When the disk is uploaded, you can use the Get-AzDisk cmdlet to view the uploaded VM's information:
Get-AzDisk -ResourceGroupName "awesomeResourceGroup01" -DiskName "myServerDisk"
Create a custom Azure image from disk
Now that you have created a managed disk in Azure, we will use it to create a generalized OS image. To do so, run the following PowerShell commands:
$locationName = "eastus" $imageName = "imgServer2022" $resourceGroup = "awesomeResourceGroup01" $managedDisk = Get-AzDisk -ResourceGroupName "awesomeResourceGroup01" -DiskName "myServerDisk" $imageCfg = New-AzImageConfig -Location $locationName $imageCfg = Set-AzImageOsDisk -Image $imageCfg -OsState Generalized -OsType Windows -ManagedDiskId $managedDisk.Id New-AzImage -ImageName $imageName -ResourceGroupName $resourceGroup -Image $imageCfg
The above commands will create a generalized OS image with the name imgServer2022 using the virtual disk you uploaded to Azure. You can view the managed image with the following command:
Get-AzImage -ResourceGroupName "awesomeResourceGroup01" -ImageName "imgServer2022"
Launch a new VM using a custom Azure image
We can now create a new VM using the managed OS image we created in the previous step. When creating a new VM, click the See all images link under the Image field, click My Images in the left section, and then select the imgServer2022 image. See the screenshots below for reference:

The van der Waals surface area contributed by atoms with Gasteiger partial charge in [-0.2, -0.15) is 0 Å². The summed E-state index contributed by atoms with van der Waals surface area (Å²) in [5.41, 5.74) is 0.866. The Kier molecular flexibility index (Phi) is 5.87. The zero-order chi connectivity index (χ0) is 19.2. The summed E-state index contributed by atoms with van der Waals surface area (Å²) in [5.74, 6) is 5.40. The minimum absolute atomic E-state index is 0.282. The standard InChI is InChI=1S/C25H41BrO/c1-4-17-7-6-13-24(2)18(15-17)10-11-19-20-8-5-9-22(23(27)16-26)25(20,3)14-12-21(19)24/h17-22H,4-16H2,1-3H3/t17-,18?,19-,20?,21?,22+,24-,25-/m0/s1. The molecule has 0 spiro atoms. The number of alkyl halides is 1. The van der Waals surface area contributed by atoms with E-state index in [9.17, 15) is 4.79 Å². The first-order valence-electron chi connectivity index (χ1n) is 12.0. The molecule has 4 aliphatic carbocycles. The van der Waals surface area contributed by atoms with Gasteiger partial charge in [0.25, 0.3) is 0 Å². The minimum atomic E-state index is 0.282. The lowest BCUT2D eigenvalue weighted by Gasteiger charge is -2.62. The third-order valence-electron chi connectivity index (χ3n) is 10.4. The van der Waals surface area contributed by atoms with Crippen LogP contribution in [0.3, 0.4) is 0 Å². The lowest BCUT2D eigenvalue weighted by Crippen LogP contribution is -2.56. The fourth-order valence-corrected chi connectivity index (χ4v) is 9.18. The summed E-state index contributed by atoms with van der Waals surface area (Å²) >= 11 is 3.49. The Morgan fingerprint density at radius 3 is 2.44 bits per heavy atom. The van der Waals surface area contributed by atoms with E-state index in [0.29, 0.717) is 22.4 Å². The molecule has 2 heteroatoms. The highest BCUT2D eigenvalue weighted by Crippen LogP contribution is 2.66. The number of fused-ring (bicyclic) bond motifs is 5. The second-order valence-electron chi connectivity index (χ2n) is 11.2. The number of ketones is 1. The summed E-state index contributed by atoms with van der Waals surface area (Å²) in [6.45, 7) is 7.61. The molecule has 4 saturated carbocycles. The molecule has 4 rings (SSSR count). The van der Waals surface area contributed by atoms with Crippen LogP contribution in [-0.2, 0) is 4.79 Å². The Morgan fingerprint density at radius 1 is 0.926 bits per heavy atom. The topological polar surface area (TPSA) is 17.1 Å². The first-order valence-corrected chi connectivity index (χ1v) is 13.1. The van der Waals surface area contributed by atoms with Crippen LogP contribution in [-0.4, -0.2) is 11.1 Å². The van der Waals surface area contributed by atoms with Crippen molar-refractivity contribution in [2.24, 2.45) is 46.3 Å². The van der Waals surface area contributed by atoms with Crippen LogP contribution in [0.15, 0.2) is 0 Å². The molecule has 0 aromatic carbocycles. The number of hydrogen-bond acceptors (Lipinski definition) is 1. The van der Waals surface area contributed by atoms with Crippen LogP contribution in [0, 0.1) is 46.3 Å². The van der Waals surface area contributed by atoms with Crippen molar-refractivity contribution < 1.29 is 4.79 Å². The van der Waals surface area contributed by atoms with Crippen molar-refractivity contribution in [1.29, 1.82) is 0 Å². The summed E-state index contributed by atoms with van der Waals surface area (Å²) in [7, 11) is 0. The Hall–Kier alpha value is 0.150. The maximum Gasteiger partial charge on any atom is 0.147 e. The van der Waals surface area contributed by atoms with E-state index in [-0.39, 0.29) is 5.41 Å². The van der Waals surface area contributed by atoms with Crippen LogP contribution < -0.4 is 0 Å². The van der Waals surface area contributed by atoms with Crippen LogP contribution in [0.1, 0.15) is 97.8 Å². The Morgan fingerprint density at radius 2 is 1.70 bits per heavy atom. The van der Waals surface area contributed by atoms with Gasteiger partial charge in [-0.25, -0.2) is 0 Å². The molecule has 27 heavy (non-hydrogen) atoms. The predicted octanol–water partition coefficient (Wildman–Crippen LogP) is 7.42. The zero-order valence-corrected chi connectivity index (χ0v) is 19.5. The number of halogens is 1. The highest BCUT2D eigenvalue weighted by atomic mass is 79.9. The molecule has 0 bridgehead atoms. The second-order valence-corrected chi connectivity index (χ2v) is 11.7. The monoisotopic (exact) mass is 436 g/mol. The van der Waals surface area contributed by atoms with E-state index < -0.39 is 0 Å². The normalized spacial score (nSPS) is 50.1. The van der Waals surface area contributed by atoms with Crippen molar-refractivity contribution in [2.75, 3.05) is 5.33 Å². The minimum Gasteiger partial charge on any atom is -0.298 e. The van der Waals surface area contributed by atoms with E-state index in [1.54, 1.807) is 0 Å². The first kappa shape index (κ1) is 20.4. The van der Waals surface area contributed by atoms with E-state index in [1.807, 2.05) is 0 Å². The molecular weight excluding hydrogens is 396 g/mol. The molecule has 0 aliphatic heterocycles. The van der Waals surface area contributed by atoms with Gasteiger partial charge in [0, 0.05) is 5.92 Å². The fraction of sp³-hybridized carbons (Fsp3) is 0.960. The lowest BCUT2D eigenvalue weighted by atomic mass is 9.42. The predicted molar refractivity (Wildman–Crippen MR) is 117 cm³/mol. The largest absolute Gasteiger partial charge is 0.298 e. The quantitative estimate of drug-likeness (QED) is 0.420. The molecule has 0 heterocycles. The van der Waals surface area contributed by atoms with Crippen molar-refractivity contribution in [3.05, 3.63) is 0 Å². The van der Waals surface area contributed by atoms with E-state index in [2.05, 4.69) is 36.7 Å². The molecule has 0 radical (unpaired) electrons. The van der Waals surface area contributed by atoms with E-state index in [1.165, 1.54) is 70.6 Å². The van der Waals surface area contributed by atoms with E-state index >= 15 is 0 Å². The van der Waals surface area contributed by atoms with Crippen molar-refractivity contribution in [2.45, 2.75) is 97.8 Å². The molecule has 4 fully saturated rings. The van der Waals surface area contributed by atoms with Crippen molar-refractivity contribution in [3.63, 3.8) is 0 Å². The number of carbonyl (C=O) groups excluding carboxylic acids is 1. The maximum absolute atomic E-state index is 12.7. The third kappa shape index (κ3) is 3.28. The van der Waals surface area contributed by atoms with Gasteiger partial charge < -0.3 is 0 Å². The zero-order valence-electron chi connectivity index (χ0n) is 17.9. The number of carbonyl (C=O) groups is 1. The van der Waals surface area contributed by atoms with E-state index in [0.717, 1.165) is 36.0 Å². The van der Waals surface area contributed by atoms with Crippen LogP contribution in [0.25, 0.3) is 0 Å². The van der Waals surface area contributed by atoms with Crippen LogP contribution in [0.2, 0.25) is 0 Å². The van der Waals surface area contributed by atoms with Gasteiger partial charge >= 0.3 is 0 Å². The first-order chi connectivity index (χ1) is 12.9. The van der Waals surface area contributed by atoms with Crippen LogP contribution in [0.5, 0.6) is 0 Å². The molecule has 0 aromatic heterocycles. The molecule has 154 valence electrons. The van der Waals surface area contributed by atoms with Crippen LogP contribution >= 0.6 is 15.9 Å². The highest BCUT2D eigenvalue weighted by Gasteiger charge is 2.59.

Set all other fields as required, and click the Review + Create button. Now, wait while the new VM is provisioned for you.
Connect to the new VM
Once the VM is successfully provisioned and started, click the VM name and select the Networking option. Make sure the necessary inbound port rules are configured. In my case, I created a few rules to allow the RDP, SFTP server (SSH), and HTTP(S) ports.
When you connected to the VM via RDP, we can verify that IIS, the SFTP server, and the web app are already running on the new VM.
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You just created a custom Azure image. The image is generalized, so you can use it as a baseline image to provision any number of VMs, saving you a lot of time and effort.
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how would i take a production on-prem server vm and move it to azure
You can use the same procedure as mentioned in this post. If you’re going to be creating only a single VM in Azure from imported disk, you could skip the Sysprep step.